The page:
9

Here it is: The Ending

Here's an example video, jump straight to the end (at 11:07).

It is literally heard everywhere, mostly used as an improvisation, e.g. to add a fun and humorous twist in any piece of music. Because of being used everywhere, I have no clue where/what song or music piece it was originally taken from.

0
14

Ah, the “shave and a haircut, two bits” ending! From what I found it was first used over 120 years ago (with no lyrics) in an 1899 song by Charles Hale, called “At a Darktown Cakewalk.”

Your pitches are correct but the rhythm is actually this:

enter image description here The second beat can either be two 8th notes as shown or three 8th note triplets (your 2nd-4th notes). The Ab (G#) and A on beat 3 are also variations with the Ab usually being used with the triplet version. Both versions are widely used.

In 1914 Jimmie Monaco and Joe McCarthy released a song called “Bum-Diddle-De-Um-Bum, That's It!” This lyric fits the second beat triplet version of the melody.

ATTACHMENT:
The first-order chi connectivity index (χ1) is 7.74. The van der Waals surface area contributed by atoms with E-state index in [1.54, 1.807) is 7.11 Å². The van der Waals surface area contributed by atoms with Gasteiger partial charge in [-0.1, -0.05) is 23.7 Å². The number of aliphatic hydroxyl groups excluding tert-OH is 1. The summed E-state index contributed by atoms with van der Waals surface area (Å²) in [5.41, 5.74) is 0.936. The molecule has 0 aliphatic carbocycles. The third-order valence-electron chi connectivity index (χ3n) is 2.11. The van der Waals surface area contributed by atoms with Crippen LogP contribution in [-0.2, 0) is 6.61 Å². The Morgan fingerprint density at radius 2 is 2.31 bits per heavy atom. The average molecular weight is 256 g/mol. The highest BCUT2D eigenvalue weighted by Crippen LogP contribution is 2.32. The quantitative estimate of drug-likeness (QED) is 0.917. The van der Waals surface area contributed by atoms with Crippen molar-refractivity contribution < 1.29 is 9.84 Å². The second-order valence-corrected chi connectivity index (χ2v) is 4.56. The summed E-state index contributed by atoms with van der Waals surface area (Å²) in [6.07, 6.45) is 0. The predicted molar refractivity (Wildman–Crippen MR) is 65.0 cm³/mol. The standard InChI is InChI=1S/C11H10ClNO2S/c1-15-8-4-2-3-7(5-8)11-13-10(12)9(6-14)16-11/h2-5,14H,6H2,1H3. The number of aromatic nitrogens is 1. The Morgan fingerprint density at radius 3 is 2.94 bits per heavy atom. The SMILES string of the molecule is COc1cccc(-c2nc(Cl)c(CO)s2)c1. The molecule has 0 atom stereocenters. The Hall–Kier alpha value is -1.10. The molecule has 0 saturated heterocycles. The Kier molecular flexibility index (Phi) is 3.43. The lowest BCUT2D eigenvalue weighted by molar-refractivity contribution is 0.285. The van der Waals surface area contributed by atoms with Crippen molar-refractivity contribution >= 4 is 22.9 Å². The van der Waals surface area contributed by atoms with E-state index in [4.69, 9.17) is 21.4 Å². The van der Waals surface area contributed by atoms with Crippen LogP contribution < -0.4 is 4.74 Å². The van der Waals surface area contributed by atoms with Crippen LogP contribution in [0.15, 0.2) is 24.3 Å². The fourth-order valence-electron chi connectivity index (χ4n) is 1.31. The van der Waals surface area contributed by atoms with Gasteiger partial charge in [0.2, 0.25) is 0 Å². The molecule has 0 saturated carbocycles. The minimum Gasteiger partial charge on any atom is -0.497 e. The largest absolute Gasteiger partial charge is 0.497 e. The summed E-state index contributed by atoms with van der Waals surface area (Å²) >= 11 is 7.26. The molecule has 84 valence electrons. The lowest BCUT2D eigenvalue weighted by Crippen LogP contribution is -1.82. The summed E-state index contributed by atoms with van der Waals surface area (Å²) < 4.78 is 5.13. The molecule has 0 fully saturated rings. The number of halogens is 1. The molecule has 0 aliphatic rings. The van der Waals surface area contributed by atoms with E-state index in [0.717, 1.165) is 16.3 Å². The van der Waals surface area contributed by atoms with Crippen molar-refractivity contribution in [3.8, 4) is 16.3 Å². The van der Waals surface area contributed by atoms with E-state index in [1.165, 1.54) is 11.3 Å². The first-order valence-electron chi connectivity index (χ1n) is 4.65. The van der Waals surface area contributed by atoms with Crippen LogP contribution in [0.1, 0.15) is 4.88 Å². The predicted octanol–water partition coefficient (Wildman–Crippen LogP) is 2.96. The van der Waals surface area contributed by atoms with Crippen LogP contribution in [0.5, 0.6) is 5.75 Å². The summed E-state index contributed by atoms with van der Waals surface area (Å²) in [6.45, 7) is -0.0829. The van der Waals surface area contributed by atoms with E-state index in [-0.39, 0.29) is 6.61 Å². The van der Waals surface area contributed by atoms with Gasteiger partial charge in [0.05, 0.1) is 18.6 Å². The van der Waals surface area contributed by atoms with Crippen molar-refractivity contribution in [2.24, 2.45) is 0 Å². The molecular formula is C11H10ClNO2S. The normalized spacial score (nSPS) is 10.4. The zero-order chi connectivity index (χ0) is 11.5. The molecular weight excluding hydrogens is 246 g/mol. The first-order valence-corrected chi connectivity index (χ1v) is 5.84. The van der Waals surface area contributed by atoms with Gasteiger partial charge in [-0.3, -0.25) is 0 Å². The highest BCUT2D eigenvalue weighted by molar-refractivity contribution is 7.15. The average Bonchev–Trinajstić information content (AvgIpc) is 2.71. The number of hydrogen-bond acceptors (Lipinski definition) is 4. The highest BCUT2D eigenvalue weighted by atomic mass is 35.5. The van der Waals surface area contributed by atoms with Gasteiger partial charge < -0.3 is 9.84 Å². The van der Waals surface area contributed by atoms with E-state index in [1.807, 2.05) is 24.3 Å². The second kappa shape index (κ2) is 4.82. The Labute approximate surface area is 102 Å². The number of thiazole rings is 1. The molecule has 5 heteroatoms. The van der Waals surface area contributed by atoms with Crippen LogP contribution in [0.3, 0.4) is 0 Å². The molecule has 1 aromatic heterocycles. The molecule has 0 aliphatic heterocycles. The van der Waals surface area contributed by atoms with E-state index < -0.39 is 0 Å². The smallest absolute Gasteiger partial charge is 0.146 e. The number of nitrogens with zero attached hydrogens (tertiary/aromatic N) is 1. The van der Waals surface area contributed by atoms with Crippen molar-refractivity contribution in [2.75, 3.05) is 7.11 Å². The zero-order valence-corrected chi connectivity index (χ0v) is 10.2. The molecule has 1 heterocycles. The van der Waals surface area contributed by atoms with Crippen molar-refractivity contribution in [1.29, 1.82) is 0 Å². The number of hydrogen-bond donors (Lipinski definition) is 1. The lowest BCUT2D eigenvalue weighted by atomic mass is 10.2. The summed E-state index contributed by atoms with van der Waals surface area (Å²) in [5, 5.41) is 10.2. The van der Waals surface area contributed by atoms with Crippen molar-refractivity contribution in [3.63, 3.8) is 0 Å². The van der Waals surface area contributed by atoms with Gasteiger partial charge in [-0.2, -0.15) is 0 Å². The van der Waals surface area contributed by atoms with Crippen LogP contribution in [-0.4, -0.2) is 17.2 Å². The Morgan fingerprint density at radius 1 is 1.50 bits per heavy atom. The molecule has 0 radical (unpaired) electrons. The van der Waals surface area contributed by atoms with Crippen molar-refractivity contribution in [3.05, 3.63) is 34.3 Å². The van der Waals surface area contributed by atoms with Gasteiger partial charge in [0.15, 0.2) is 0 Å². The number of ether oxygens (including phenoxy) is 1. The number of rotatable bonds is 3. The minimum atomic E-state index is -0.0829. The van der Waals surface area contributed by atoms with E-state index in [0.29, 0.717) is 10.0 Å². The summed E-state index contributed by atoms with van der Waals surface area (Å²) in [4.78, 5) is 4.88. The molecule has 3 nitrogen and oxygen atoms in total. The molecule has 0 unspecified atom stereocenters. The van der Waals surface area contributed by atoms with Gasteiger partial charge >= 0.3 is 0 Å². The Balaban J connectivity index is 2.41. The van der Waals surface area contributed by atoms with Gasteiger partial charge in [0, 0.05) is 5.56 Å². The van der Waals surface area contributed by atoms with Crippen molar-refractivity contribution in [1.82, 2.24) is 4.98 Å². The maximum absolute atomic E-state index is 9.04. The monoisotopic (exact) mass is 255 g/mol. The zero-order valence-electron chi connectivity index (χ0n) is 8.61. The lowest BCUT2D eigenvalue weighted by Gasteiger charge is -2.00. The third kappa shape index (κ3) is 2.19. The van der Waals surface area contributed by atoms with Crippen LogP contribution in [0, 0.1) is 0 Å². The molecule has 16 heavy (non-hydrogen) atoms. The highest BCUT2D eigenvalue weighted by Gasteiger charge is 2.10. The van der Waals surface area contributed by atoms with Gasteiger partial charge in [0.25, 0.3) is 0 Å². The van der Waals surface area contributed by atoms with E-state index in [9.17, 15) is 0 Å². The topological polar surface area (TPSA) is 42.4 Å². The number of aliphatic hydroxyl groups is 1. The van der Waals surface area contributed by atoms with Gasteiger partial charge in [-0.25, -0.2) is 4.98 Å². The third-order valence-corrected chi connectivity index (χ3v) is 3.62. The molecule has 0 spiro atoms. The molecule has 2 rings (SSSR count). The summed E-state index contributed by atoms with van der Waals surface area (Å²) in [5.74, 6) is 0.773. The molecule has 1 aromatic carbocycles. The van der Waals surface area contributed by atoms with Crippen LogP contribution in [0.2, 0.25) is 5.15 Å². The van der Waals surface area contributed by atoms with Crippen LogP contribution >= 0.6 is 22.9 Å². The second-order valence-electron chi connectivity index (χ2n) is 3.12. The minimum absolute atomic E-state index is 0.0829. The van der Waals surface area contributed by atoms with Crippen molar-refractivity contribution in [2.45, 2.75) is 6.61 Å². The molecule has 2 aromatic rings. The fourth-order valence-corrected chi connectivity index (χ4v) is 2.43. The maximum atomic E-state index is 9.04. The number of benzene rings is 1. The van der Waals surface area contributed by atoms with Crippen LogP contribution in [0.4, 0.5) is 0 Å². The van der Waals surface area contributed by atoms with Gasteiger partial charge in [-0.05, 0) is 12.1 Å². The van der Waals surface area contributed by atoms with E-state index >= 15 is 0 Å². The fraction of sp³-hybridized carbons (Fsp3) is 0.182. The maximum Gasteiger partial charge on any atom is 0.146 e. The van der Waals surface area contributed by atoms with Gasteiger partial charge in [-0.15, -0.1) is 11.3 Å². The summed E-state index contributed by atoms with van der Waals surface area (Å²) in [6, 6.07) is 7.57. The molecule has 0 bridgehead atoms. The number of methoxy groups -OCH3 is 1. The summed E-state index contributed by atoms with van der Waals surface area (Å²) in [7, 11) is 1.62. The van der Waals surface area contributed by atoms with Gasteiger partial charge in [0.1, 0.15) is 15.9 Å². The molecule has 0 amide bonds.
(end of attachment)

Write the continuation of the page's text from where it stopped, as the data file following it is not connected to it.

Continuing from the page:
Here is a wiki article with lots of info on this musical phrase, enjoy!

https://en.wikipedia.org/wiki/Shave_and_a_Haircut

4
  • 2
    It's one I use when students start sight-reading. Write it out! – Tim May 8 '20 at 16:02
  • 1
    @Tim Classic, I’ll have to remember that! – John Belzaguy May 8 '20 at 16:23
  • Thanks for the legit answer. You know, there's a lot of variations of this piece (don't mind the inaccurate score because I've generated it using FL studio based on what I've heard in the example video). – Yudhi G. May 8 '20 at 23:11
  • 1
    My pleasure, no worries on the score. You came up with an interesting and popular question. We’ve all heard and played that phrase a million times but If I hadn’t remembered the phrase “shave and a haircut, two bits” I wouldn’t have known how to find its’ origin! – John Belzaguy May 8 '20 at 23:55